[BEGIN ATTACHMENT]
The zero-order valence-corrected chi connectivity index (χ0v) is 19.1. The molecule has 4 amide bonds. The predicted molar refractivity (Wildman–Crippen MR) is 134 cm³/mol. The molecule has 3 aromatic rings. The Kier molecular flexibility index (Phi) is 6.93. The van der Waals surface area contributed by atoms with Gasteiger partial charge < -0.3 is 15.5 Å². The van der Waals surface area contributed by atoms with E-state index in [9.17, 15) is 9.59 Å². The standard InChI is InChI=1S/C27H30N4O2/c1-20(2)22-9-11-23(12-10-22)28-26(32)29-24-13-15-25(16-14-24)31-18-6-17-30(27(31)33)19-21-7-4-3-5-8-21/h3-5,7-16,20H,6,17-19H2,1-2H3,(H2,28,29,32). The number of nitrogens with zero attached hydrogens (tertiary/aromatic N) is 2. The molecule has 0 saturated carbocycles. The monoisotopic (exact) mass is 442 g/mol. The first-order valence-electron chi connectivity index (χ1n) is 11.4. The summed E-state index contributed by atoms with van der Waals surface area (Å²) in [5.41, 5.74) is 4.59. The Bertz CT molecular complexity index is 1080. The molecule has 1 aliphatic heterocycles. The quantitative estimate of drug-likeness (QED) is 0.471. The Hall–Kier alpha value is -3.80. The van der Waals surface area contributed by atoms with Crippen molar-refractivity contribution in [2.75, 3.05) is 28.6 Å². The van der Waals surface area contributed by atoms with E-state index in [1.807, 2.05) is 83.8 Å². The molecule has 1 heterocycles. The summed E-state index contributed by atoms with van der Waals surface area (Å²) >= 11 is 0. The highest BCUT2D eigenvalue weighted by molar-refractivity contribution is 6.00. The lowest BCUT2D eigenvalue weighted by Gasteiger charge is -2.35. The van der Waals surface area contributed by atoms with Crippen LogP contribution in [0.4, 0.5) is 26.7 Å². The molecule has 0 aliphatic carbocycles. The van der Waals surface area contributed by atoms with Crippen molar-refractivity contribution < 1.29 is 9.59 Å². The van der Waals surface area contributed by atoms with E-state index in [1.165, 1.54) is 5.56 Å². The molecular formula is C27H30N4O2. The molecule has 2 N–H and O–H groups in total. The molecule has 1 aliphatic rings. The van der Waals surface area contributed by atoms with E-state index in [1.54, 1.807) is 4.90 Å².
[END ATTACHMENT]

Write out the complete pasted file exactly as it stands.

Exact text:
The zero-order valence-corrected chi connectivity index (χ0v) is 19.1. The molecule has 4 amide bonds. The predicted molar refractivity (Wildman–Crippen MR) is 134 cm³/mol. The molecule has 3 aromatic rings. The Kier molecular flexibility index (Phi) is 6.93. The van der Waals surface area contributed by atoms with Gasteiger partial charge < -0.3 is 15.5 Å². The van der Waals surface area contributed by atoms with E-state index in [9.17, 15) is 9.59 Å². The standard InChI is InChI=1S/C27H30N4O2/c1-20(2)22-9-11-23(12-10-22)28-26(32)29-24-13-15-25(16-14-24)31-18-6-17-30(27(31)33)19-21-7-4-3-5-8-21/h3-5,7-16,20H,6,17-19H2,1-2H3,(H2,28,29,32). The number of nitrogens with zero attached hydrogens (tertiary/aromatic N) is 2. The molecule has 0 saturated carbocycles. The monoisotopic (exact) mass is 442 g/mol. The first-order valence-electron chi connectivity index (χ1n) is 11.4. The summed E-state index contributed by atoms with van der Waals surface area (Å²) in [5.41, 5.74) is 4.59. The Bertz CT molecular complexity index is 1080. The molecule has 1 aliphatic heterocycles. The quantitative estimate of drug-likeness (QED) is 0.471. The Hall–Kier alpha value is -3.80. The van der Waals surface area contributed by atoms with Crippen molar-refractivity contribution in [2.75, 3.05) is 28.6 Å². The van der Waals surface area contributed by atoms with E-state index in [1.807, 2.05) is 83.8 Å². The molecule has 1 heterocycles. The summed E-state index contributed by atoms with van der Waals surface area (Å²) >= 11 is 0. The highest BCUT2D eigenvalue weighted by molar-refractivity contribution is 6.00. The lowest BCUT2D eigenvalue weighted by Gasteiger charge is -2.35. The van der Waals surface area contributed by atoms with Crippen LogP contribution in [0.4, 0.5) is 26.7 Å². The molecule has 0 aliphatic carbocycles. The van der Waals surface area contributed by atoms with Crippen molar-refractivity contribution < 1.29 is 9.59 Å². The van der Waals surface area contributed by atoms with E-state index in [1.165, 1.54) is 5.56 Å². The molecular formula is C27H30N4O2. The molecule has 2 N–H and O–H groups in total. The molecule has 1 aliphatic rings. The van der Waals surface area contributed by atoms with E-state index in [1.54, 1.807) is 4.90 Å².